Hiking the Inca Trail to Machu Picchu has always been on my to-do list. Not because I’m a huge fan of hiking or pressuring myself psychically, but because I wanted to walk in the footsteps of the Incas, enjoy the view – and obviously: to see if I could.
We hiked the Inca Trail from the 13th – 16th January with Wayki Trek. While the high season is from June to August, you can also hike in the low season, except from February where they restore the trails. Just be prepared that the weather might not cooperate. We booked three months in advance, but the recommendation is six months in the high season.
Table of Contents
1. Prevent altitude sickness
While a lucky few wont feel a thing, most people experience the altitude one way or the other. Maybe you find it hard to breathe, your heart is beating harder, or you get sick with headaches and nausea. Personally, I felt like I was hangover and car sick at the same time.
You should allow yourself to acclimatise in Cusco for at least 2 days before hiking the Inca Trail. Aside from that, here are some basic tips:
- Sleep a lot
- Bring some medicine. I brought Diamox and it took the edge off.
- Drink coca tea or chew coca leaves. They help you adjust to the altitude.
Read next: 10 ways to overcome altitude sickness
2. Prepare yourself – It’s genuinely difficult
I’m no athlete, but I consider myself in decent shape… and seriously I’ve never been so psychically challenged in my life. It’s not only challenging to walk uphill, but the thin air makes it harder to breathe. I had to stop every five steps to catch my breath and eventually just accept the fact that I felt like an 80-year-old with asthma.
3. Bring your own daypack
Remember to pack camera, water, gloves , rainwear and extra clothes as you won’t see the porters and your extra bag until night. And bring snacks.
Read next: How to find the best daypack
4. Dress in layers
I wore base layers and loved it. It was easy to roll up the sleeves and breathe in these clothes. Highly recommended for trekking and other physical adventures.
5. Tips for hiking
- Walk in zig zag when going up the steps. Head for the small stones!
- Take small steps. Deep breaths.
- In rain, take it easy down the steps. They’re steep, and you can hurt yourself badly.
6. Rent hiking poles
Your knees will thank you.
7. Stay positive
As our guide said again and again. It will be hard, so you’ll need a positive attitude.
8. Tips are expected (get total price here)
Be aware that the guide, cook and porters expect to be paid a tip each. The porters expect to get tipped 75 soles in addition to the price you already paid.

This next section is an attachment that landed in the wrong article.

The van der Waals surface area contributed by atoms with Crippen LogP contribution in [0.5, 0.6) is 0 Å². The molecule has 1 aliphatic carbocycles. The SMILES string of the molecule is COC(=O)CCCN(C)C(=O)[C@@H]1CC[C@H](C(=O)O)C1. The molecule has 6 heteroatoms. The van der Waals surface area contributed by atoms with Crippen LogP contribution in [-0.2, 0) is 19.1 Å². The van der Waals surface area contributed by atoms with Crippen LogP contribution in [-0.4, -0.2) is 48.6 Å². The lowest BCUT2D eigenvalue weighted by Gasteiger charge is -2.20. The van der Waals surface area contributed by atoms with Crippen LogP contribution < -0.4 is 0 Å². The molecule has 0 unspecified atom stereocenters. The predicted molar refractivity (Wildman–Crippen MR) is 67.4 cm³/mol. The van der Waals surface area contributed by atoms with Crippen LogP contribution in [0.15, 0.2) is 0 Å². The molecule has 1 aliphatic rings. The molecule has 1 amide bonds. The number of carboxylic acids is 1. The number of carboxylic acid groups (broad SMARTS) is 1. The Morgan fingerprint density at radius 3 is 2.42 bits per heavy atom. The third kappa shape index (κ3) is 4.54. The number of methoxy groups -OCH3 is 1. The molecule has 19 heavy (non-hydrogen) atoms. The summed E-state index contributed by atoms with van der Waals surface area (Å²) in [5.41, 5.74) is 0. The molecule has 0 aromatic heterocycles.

Wayki trek $565
In total, I paid $700 for my 4 day Inca trail trek.
9. Packing list for the Inca Trail
You’ll experience lots of different weather when hiking the Inca Trail so bring an outfit for every one. You should also be aware that there’s no place to charge your camera batteries on the trail. If you don’t want to risk reaching Machu Picchu with an empty battery, bring extras. I took around 1,000 photos + videos with my Canon and I almost used up two batteries.
10. Choose the right company
Go with a well known tour company. Hiking the Inca Trail is a once in a lifetime experience, so you’d want it to be special. The most popular companies are Wayki Trek, Llama Path, Enigma and SAS Travel.
I went with Wayki Trek and really liked them.
They were professional, and our guide Jose was very attentive and fun. Plus, the food was the best we had in Peru and Bolivia together. I was quite surprised the chef was able to make such great meals. He certainly knew was he was doing!
The only note I have was about day two. We got breakfast at 6am, walked uphill all day and didn’t get anything to eat before 3pm when we reached base camp.
Their explanation was that we’d get sick by eating in the altitude since we were walking up all day. But personally, I’d rather feel nauseate than hungry and disoriented when walking up a mountain in 30 degrees. All the other groups got dinner halfway up.
This is the only less positive thing I have to say about Wayki, though. Apart from that, they were wonderful and they even put up a private toilet for us at the base camp. Overall, they were all very nice, considerate and hardworking people. I will highly recommend them, but make sure to ask them about meals on day two – or at least bring your own food or snacks.
Is hiking the Inca Trail on your bucket list?
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